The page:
Friday, April 15, 2016

Crisis Counseling for Ministers: Thing to Consider with Cases Involving Major Illness and Injury

I've been working through James D. Berkley's Called into Crisis: The Nine Greatest Challenges of Pastoral Care (Carol Stream, IL; Dallas, TX: Christianity Today; Word Books, 1989). At the end of each chapter is a "Quick Scan" section where a minister can quickly consult some considerations when facing a pastoral crisis. Here are the considerations from the book when a minister is facing situations involving major illness and injury.


Immediate concerns:

1. Allow the medical personnel to do their work unimpeded.

2. The shock of sudden illness or injury affects not only the patient but all those around him or her. If you can’t get to the patient immediately, minister to the family.

3. Timing is important; get to the people as quickly as possible.

Keep in mind:

1. People with terminal diseases probably know it. Our failure to talk about it doesn’t shelter them; it isolates them. Whether now or later, they need to talk about it.

2. The adjustment to a new (and often inferior) body image can be a great crisis for illness or injury victims.

3. People need to grieve their losses or approaching death. The five stages of grief—denial and isolation, anger, bargaining, depression, and acceptance—can be expected in both patient and 
loved ones. These are normal, acceptable, and even therapeutic.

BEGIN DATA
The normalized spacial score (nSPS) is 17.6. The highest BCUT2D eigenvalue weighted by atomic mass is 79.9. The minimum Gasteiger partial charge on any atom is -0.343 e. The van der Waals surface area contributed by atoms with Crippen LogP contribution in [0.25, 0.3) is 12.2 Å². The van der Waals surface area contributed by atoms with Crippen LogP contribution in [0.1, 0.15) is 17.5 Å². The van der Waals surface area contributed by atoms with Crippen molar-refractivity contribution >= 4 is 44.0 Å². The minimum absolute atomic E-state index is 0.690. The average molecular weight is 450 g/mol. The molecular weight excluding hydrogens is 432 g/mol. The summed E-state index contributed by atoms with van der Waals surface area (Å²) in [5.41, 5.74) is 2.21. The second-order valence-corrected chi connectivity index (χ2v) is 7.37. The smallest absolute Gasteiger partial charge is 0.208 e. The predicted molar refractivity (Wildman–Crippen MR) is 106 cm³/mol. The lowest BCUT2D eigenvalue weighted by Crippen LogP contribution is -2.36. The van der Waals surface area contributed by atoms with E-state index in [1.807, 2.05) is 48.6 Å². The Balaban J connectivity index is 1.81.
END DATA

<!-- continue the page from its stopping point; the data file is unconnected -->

4. Hospitalized children need opportunities to be victors over the oppressors of pain, loneliness, and fear, to be recognized for little victories and significant steps.

5. With children, although hospitalization is traumatizing, it often is no indicator of future emotional difficulties.

Things to do or say:

1. Provide emotional and social support for the hospitalized and their families. Transportation, meals, baby-sitting, companionship, help with bills—all are part of the crisis response of caring churches.

2. Help patients sort the probable results of their injury or illness from the irrational or overstated fears, and then help them decide how to cope with impairment.

3. Give patients human touch, control over their situation, someone to talk with about what they want to talk about, the sense of being important.

4. Offer realistic hope. Help build the will to live.

5. Listen to the person who is ready to talk about death. Help her put life and faith in order so that death becomes a natural transition to real life, not a dread doorway to terror.

Things not to do or say:

1. Do not normally withhold information from the patient. In extreme circumstances (for instance, a car accident where a family is killed except for a lone member fighting for life) it may be prudent to time the release of all the details, but normally people have the right and the need to know the facts.

2. Do not make light of the adjustments an injured person may have to make to a new body image.

3. Do not talk about a patient in his presence—even one in a coma—as if the person were not there.

4. Do not give patients a sense of abandonment. Let them know when they can expect to see you, and make every effort to visit regularly.